The second semester is 2 weeks in, and I've been reflecting on some of the changes I have made after the winter break. Like the football coach who adjusts playcalling and personnel at halftime, I needed to adjust my game plan to address some areas of loss from the first semester.
Loss of learning time
This is the first year that our district has implemented an A/B schedule, with 3 100 minutes blocks each day. But we aren't a true A/B schedule - the days are fixed (Mondays A, Tuesdays B, alternate Fridays) and as a result, we may go 5-7 days without seeing a class- we are now a whole unit behind in levels 1 and 3. Obviously this is not ideal for language acquisition and progress through the curriculum.
I'm committed to no homework for equity reasons so that is ruled out as a means to maintain input outside of class. I decided to revert to an old practice of quick quizzes at the start of each class, which requires students to spend some time with reviewing a small set of expressions (10-12) and then taking an interpretive mode quiz when they arrive. But isn't this "homework", you might ask? Well, all of my students have cell phones and internet access as well as Quizlet access, so I feel it's reasonable to ask them to spend 15 minutes interacting with French on that phone that they are on all the time anyway! Literally ALL THE TIME. Hopefully this little bit of engagement with the language outside of class will help offset the gaps. On the whole, however, I'm resigning myself to the fact that I cannot control the schedule and the curricula will have to be adjusted and expectations lowered as far as target proficiency levels.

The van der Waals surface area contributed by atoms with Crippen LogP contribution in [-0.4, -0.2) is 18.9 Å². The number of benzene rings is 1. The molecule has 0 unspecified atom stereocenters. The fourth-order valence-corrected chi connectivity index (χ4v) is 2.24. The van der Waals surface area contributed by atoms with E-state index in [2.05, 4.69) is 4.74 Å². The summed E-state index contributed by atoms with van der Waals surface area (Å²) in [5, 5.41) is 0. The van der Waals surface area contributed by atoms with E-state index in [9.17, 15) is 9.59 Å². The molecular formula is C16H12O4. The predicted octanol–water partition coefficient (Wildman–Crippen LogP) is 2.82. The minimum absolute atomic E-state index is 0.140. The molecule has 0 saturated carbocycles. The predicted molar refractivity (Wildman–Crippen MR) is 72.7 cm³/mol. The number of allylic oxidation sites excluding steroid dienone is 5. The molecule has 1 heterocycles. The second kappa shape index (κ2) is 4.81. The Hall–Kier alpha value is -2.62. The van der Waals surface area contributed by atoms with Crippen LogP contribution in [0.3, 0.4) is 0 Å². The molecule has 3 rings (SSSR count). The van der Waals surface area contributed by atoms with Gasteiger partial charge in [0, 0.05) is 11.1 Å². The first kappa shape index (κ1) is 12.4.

Level up writing
Level 3 has a year end target of Intermediate Low for a B. Many of them are struggling to write at a level above Novice Mid - simple chunks and sentences that they throw together without much thought. They are constantly given intermediate level input via authentic resources and materials from Gianfranco Conti. The Conti materials especially contain sentence builders and lexical chunks that are designed to build more complex writing...and yet...many simply do the minimum. To encourage them and lower level of affect about writing, we are starting every class with 10 minutes of journal writing; I suggest topics but they are free to write what they want. In two weeks, I've already seen growth.
I've been starting class in levels 1 & 2 with a soft start designed to help build relationships - Questions on Google Classroom that usually required students to share personal information or preferences. Unfortunately it didn't hook students in well - many dawdled and had to be nagged to respond - and we were losing prime time for engagement at the start of class. I'm now starting out with something more intense that requires more attentive processing - Pear Deck, Edpuzzle, an authentic resource. I'm hoping by raising the affect level I can hook in more of the students who do not transition well of their own volition.
So far the changes I've implemented seem to have increased engagement and improved writing skills (level 3) but I will tracking results on assessments and make further adjustments as necessary. I'm a proponent of changing my methods to meet the needs of my students, rather than trying to fit my students to my methods.